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A Guide to Chinese Culture in Chimerica Close

Choon Ping | May 30, 2013

Elizabeth Chan in Chimerica. Photo: John Persson.


What is China’s economic relationship with AFRICA?

There are an estimated 800 Chinese corporations doing business in Africa, most of which are private companies investing in the infrastructure, energy and banking sectors. China gives unconditional and low-rate credit lines to African countries, which have taken the place of the more restricted and conditional Western loans. Since 2000, more than $10bn in debt owed by African nations to the PRC has been canceled. Large-scale structural projects, often accompanied by a soft loan, are proposed to African countries rich in natural resources. China commonly funds the construction of infrastructure such as roads and railroads, dams, ports, and airports. These amenities aid the movement of natural resources back to China, and provide China with leverage to obtain exploration and drilling rights.



An anonymizer or an anonymous proxy is a tool that attempts to make activity on the Internet untraceable. It is a proxy server computer that acts as an intermediary and privacy shield between a client computer and the rest of the Internet. It accesses the Internet on the user's behalf, protecting personal information by hiding the client computer's identifying information. Use is extremely widespread in China to bypass State censorship.


What is BAI CAI?

Chinese cabbage, with distinctive dark green leaf and white stalk.


What are BAO ZI?

A type of steamed bun in various Chinese cuisine, with a variety of filling ranging from braised meat and vegetables to custard, even soup. Directly translated, the phrase means 'little parcel'.


What are Russo-Chinese BORDER affairs like?

In June 2010, the Xinhua News Agency reported that China had leased a total of 426,600 hectares in the Jewish Autonomous Oblast (District) – popularly known as Birobidzhan – and the Khabarovsk region of Russia to Chinese farmers. This has caught Russian nationalists’ attention; they have called the arrival of waves of farmers the beginning of 'the Chinese conquest' of Siberia. A floating population of tens of thousands Chinese traders and seasonal workers continually moves back and forth across the border, one of the longest in the world. The immigrants settle not only in border areas but increasingly deeper into Russian territory, and some backlash is imminent. These developments raise several questions for Russia as to the migration’s impact, China’s long-term plans for Siberia, and potential Chinese dominance in the region.


How did BUDDHA become Chinese?

Buddhism first reached China from India roughly 2,000 years ago, during the Han Dynasty. Han Dynasty China was deeply Confucian, and Confucianism is focused on maintaining harmony and social order in the here-and-now world through active intervention. Buddhism, on the other hand, emphasized entering the monastic life to seek a reality beyond reality. Confucian China was not terribly friendly to Buddhism. However, Buddhism found an ally in China's other indigenous religion, Taoism. Taoist and Buddhist meditation practices and philosophies of non-action were similar in many respects, and some Chinese took an interest in Buddhism from a Taoist perspective. Early translations of Buddhist texts from Sanskrit into Chinese borrowed Taoist terminology. Still, during the Han Dynasty very few Chinese practiced Buddhism.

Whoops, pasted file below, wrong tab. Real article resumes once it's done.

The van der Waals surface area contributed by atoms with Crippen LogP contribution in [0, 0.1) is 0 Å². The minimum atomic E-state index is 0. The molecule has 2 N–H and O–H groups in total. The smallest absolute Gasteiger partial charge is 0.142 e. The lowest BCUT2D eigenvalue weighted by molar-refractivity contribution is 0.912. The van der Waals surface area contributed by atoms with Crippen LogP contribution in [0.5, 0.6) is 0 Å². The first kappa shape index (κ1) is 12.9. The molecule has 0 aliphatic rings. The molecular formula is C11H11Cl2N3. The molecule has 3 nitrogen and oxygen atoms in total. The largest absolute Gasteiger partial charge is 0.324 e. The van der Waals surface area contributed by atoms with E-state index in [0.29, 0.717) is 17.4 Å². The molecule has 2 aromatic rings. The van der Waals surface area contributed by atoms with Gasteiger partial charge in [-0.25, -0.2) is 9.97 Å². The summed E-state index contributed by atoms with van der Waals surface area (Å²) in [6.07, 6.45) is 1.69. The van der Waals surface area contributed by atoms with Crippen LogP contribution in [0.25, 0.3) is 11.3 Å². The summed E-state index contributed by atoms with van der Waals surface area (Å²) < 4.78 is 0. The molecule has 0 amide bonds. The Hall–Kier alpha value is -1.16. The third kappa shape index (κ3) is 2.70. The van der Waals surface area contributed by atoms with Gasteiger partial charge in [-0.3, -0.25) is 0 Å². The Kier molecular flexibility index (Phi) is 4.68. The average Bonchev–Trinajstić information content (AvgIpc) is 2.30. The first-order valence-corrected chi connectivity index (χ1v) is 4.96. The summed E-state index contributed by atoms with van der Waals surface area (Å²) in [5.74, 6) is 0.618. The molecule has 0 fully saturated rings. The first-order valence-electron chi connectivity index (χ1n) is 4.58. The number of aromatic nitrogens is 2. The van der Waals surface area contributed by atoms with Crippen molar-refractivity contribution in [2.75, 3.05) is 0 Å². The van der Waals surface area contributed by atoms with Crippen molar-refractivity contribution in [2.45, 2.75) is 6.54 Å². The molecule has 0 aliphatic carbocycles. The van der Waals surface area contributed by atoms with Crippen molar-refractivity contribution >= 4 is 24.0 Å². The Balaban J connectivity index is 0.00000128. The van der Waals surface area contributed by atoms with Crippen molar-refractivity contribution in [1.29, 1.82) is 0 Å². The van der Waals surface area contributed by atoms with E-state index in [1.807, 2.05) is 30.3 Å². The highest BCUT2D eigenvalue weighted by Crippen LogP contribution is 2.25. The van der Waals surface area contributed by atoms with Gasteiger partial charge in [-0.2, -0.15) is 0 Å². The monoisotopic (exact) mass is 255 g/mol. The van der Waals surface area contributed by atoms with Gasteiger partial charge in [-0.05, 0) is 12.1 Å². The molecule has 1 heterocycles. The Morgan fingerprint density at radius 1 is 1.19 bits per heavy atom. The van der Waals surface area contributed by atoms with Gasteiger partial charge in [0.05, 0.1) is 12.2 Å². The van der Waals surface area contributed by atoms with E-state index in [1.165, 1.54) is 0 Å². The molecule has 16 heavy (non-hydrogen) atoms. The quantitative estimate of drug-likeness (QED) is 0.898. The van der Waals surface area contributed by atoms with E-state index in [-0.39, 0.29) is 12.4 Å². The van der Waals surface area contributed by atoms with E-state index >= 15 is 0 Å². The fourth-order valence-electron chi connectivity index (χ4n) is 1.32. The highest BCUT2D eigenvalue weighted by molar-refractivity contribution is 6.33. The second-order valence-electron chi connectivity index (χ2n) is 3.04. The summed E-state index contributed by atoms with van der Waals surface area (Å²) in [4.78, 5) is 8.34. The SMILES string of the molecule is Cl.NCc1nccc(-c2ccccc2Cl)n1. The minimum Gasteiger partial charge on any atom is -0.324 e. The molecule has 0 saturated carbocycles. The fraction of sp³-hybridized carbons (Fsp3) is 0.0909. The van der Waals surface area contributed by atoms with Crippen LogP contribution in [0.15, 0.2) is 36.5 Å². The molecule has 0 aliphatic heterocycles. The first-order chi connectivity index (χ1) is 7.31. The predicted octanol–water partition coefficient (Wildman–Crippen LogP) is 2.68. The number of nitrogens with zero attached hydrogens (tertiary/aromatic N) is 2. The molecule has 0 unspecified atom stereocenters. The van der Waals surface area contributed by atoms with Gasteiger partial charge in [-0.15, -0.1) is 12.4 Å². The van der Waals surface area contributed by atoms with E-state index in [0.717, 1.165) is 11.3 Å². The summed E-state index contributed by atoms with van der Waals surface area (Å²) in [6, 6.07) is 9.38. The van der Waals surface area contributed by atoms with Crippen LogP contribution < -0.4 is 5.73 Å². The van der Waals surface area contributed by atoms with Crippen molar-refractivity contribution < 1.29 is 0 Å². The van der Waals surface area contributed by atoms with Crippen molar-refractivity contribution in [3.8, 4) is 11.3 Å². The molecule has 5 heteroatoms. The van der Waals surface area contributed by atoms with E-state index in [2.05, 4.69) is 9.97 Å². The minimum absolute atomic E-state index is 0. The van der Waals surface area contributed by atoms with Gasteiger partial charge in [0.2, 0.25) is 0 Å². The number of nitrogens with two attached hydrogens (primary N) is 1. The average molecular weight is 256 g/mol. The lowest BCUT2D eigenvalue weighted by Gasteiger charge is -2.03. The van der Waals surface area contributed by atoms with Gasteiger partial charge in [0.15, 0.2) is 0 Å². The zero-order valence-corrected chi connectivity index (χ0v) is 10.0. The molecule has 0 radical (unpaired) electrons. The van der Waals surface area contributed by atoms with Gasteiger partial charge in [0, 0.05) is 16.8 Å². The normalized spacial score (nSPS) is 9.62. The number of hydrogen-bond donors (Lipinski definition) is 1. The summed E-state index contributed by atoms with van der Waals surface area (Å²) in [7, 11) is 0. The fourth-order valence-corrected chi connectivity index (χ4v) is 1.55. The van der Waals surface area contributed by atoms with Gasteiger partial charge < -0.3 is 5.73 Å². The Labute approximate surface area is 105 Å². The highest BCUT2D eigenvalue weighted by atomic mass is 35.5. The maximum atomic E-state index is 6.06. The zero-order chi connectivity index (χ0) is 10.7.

What are some Chinese superstitions and taboos concerning CHILDREN?

Babies are given unpleasant names for everyday use (as opposed to official use) to avoid the attention of evil spirits. In the same vein, babies are never praised. In very formal situations, parents would refer to their own children as 'puppies', to signal modesty. Another related superstition is that by giving babies un-human names, it would be some time before the gods cotton on and enter them into the 'Registry of Life and Death', and hence avoiding premature deaths. In certain Chinese communities, the ears of male babies are pierced, to disguise them as female babies (which are less valuable and therefore less likely to attract the attention of evil spirits). Babies are not announced to the world until they have survived one month after birth, whereupon their arrival would be celebrated with 'full-month banquet'.


How do Rockets Disperse CLOUDS?

Cloud seeding, a form of intentional weather modification, is the attempt to change the amount or type of precipitation that falls from clouds, by dispersing substances into the air that serve as cloud condensation or ice nuclei. The usual intent is to increase precipitation (rain or snow), but hail and fog suppression are also widely practiced in airports. The most common chemicals used for cloud seeding include silver iodide and dry ice (solid carbon dioxide). Clouds were seeded during the 2008 Summer Olympics in Beijing using rockets, so that there would be no rain during the opening and closing ceremonies, although others dispute their claims of success.